Only Gorgeous Weddings

Stalking the Prettiest of Pretties

Documentary Photography

If you have read the previous posts in my photography series by now, you have probably guessed that I love photography. I really, really love wedding photography. For one thing, it’s one of the few things that remain after the big day, it’s what you can show your grandchildren to make them see you in a whole new light, it’s an art form that gives me butterflies.

But it can be confusing. There are so many styles out there and there are new ones becoming popular every day. The aim of this and the next few posts in this series is to give you clear examples of different styles and to let you know what to expect and what not to expect from each style. I’m using some of my favourite Irish photographers as demonstration but these are not sponsored posts. I’m also hoping that this will be an interactive series, so if you think I’m missing out on something or have gotten things mixed up, just let me know.
So first of all: documentary, reportage or photo-journalistic style. This is a no-pose style of photography. No standing around placing one hand on hip, slightly to the side, left foot out, look up and smile! No looking dreamily out of a window and ideally, no set-list. I’ll start with a few photos to give you an idea of what I’m talking about:
All images by Roger Overall

How are you feeling after that? Still with me? If you are, great, I love this man’s work and this style in general. If you aren’t and are thinking ‘ooooh no, not my style’ that’s ok, there’s plenty other styles out there and that’s the point of this!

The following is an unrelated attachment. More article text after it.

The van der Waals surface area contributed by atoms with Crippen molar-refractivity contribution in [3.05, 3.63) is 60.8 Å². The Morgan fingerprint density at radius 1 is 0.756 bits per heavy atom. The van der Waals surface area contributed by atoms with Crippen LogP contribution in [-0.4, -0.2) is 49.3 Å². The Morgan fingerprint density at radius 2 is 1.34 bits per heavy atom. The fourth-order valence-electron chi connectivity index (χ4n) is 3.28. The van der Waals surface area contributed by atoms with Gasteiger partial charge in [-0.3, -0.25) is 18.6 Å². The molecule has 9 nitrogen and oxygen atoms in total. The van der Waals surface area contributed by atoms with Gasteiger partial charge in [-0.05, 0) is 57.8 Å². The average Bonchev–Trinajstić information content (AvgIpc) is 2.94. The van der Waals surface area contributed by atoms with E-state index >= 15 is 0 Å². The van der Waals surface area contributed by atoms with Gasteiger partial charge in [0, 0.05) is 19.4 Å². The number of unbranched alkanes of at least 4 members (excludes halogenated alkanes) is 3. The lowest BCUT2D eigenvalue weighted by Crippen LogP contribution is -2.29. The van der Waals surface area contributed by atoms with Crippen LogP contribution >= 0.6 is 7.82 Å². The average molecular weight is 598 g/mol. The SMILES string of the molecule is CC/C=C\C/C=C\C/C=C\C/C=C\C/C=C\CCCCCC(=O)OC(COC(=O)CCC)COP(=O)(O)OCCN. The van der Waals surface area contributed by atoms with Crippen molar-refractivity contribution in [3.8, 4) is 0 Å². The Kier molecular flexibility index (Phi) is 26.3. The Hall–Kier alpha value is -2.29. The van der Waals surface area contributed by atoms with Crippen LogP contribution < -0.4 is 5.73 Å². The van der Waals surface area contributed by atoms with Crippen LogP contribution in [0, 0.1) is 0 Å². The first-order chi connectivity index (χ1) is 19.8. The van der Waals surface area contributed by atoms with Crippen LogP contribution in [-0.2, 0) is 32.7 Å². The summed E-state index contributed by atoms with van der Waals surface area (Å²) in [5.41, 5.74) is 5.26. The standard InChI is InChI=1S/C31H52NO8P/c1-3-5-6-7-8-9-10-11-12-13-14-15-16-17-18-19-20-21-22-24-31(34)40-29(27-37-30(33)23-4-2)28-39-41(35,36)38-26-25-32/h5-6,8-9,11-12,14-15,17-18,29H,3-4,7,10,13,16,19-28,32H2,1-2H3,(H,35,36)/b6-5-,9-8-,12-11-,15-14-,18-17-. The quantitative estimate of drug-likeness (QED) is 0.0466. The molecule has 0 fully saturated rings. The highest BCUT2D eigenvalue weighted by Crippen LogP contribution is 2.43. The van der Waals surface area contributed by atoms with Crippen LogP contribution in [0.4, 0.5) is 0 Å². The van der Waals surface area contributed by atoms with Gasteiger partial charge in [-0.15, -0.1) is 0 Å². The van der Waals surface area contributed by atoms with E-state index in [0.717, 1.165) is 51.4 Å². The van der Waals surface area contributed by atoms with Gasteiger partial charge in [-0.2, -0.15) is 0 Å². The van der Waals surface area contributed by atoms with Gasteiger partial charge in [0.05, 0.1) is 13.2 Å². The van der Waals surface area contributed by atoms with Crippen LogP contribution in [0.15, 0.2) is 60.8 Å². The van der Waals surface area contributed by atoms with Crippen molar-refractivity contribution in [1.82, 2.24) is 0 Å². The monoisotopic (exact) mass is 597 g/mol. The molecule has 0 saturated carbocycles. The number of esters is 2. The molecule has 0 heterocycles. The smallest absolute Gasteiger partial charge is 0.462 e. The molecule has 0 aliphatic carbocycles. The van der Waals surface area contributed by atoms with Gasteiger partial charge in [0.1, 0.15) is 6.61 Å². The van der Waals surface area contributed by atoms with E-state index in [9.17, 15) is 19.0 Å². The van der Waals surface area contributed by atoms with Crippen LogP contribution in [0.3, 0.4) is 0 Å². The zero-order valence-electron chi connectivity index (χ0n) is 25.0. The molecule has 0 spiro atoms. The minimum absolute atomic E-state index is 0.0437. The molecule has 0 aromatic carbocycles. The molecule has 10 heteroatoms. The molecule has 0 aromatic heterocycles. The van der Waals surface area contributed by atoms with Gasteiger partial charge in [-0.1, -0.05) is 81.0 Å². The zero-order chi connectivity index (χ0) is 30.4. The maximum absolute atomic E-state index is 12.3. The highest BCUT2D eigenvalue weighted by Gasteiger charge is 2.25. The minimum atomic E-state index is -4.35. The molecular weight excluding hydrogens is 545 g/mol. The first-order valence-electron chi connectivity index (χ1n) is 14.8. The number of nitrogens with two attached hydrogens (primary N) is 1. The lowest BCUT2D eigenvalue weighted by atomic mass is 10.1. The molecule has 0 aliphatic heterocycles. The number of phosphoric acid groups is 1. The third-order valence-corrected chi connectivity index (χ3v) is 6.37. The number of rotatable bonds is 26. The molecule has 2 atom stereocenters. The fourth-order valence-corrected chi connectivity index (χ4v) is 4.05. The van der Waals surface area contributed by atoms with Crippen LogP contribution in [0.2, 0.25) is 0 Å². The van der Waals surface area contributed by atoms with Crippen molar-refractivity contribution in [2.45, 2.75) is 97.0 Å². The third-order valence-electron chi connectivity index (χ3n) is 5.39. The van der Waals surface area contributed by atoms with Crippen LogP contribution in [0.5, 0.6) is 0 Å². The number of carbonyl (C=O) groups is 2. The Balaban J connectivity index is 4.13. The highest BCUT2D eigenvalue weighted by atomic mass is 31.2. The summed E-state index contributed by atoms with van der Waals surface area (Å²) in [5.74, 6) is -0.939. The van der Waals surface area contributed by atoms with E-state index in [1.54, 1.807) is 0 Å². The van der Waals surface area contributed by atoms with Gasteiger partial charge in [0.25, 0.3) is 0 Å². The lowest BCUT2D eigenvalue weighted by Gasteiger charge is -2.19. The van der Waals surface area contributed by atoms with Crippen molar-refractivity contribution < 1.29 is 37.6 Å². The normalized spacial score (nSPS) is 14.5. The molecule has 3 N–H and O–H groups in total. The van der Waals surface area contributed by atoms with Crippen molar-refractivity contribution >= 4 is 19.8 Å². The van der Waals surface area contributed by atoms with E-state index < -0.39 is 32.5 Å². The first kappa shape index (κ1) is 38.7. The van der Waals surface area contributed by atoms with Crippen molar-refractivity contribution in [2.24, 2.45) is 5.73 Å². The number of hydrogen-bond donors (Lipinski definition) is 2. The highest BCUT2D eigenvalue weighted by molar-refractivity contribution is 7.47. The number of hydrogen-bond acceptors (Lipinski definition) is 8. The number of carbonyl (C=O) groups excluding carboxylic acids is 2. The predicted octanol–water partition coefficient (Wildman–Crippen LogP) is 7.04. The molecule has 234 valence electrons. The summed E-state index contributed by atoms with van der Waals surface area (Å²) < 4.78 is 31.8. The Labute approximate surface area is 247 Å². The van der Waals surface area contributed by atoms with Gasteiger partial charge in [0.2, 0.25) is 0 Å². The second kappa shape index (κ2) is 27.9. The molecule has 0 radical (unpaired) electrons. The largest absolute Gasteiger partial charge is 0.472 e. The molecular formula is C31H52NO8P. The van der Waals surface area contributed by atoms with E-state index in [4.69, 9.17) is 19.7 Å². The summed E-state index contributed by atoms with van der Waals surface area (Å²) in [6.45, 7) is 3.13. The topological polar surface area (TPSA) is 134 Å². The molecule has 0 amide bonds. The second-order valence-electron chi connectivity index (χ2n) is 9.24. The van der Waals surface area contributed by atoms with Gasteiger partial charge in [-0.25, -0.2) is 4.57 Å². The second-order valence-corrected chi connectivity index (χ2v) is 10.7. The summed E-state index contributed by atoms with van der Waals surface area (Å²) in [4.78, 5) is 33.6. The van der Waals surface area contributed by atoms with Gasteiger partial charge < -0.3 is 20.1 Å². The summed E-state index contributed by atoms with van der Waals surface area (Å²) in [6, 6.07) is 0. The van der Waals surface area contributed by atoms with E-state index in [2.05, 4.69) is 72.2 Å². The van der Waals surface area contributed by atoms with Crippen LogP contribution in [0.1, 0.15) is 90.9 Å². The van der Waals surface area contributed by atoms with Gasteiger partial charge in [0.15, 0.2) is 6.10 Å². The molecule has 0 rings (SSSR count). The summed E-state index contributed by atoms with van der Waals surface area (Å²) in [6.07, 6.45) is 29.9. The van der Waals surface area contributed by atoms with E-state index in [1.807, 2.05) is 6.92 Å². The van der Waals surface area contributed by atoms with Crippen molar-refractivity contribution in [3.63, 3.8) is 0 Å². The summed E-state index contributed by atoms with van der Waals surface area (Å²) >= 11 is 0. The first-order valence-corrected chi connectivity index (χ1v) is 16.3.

Now, it’s not all black and white, that’s just Roger’s style. I’ll have a few more in colour in a bit. He captures light so wonderfully in black and white it’s just what I’m drawn to.
As I’ve said, this is not posed photography, you will not always be shot as you imagine you will be. But if you have a great photographer, that’s pretty much the point. Look at this:
This may not be an image she was expecting to have, but it’s probably one of her favourites in the album. Doesn’t she look beautiful? And so happy! Not a moody stare in sight.
My favourite advantage of documentary photography is the fact that people seem more alive in them. By not forcing any image, they seem to be more true-to-life and I’m sure they bring memories back clearly.

The downside with non-posed photo’s is that you may not get the exact images you are after. You put a lot of faith in the photographers eye and in their ability. I was discussing this with the boy a few weeks ago and he said that he would be worried that the photographer might be having an off-day and would get awful photo’s of us all. But I think you run this risk with all styles.

This probably isn’t the style for you if you are a control-freak either. As the photographer won’t boss you around, letting you create the image naturally, you shouldn’t boss them around either, trusting them to be there to capture everything.

A good documentary photographer will not interfere with the flow of your day, allowing you to spend your time with your guests, instead of taking an hour or so to pose. They also should get natural photos of your guests without intruding on their day.
How do you feel about this style? Is it for you or do you think you’ll skip this set?
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One response to “Documentary Photography

  1. Pingback: Documentary, Part Deux « Only Gorgeous Weddings

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